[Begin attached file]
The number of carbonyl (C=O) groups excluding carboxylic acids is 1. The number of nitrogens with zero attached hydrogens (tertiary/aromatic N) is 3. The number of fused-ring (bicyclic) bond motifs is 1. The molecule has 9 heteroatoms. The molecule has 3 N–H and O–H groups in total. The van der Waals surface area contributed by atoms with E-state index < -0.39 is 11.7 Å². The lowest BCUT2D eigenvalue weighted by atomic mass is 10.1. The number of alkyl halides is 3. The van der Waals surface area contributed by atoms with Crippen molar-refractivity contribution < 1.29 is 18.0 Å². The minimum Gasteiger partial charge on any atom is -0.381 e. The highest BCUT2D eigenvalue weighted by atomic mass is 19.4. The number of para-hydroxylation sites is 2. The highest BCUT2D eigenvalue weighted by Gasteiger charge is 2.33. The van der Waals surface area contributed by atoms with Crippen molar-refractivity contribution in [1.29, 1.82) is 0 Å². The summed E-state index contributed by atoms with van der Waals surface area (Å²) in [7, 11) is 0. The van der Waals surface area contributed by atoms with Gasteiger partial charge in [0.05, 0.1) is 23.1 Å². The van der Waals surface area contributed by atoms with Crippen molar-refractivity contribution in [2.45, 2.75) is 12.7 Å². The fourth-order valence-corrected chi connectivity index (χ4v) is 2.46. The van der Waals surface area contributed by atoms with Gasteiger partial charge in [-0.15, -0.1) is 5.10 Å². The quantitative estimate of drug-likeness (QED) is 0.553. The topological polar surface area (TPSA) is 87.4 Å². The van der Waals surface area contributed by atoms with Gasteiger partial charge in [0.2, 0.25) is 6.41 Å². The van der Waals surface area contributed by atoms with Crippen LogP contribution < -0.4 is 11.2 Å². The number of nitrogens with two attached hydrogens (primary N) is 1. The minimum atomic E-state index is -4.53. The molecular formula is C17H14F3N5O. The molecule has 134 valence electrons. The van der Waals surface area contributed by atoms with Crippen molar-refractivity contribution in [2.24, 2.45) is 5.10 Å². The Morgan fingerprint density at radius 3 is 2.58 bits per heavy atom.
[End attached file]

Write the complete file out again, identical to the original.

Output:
The number of carbonyl (C=O) groups excluding carboxylic acids is 1. The number of nitrogens with zero attached hydrogens (tertiary/aromatic N) is 3. The number of fused-ring (bicyclic) bond motifs is 1. The molecule has 9 heteroatoms. The molecule has 3 N–H and O–H groups in total. The van der Waals surface area contributed by atoms with E-state index < -0.39 is 11.7 Å². The lowest BCUT2D eigenvalue weighted by atomic mass is 10.1. The number of alkyl halides is 3. The van der Waals surface area contributed by atoms with Crippen molar-refractivity contribution < 1.29 is 18.0 Å². The minimum Gasteiger partial charge on any atom is -0.381 e. The highest BCUT2D eigenvalue weighted by atomic mass is 19.4. The number of para-hydroxylation sites is 2. The highest BCUT2D eigenvalue weighted by Gasteiger charge is 2.33. The van der Waals surface area contributed by atoms with Crippen molar-refractivity contribution in [1.29, 1.82) is 0 Å². The summed E-state index contributed by atoms with van der Waals surface area (Å²) in [7, 11) is 0. The van der Waals surface area contributed by atoms with Gasteiger partial charge in [0.05, 0.1) is 23.1 Å². The van der Waals surface area contributed by atoms with Crippen molar-refractivity contribution in [2.45, 2.75) is 12.7 Å². The fourth-order valence-corrected chi connectivity index (χ4v) is 2.46. The van der Waals surface area contributed by atoms with Gasteiger partial charge in [-0.15, -0.1) is 5.10 Å². The quantitative estimate of drug-likeness (QED) is 0.553. The topological polar surface area (TPSA) is 87.4 Å². The van der Waals surface area contributed by atoms with Gasteiger partial charge in [0.2, 0.25) is 6.41 Å². The van der Waals surface area contributed by atoms with Crippen LogP contribution < -0.4 is 11.2 Å². The number of nitrogens with two attached hydrogens (primary N) is 1. The minimum atomic E-state index is -4.53. The molecular formula is C17H14F3N5O. The molecule has 134 valence electrons. The van der Waals surface area contributed by atoms with Crippen molar-refractivity contribution in [2.24, 2.45) is 5.10 Å². The Morgan fingerprint density at radius 3 is 2.58 bits per heavy atom.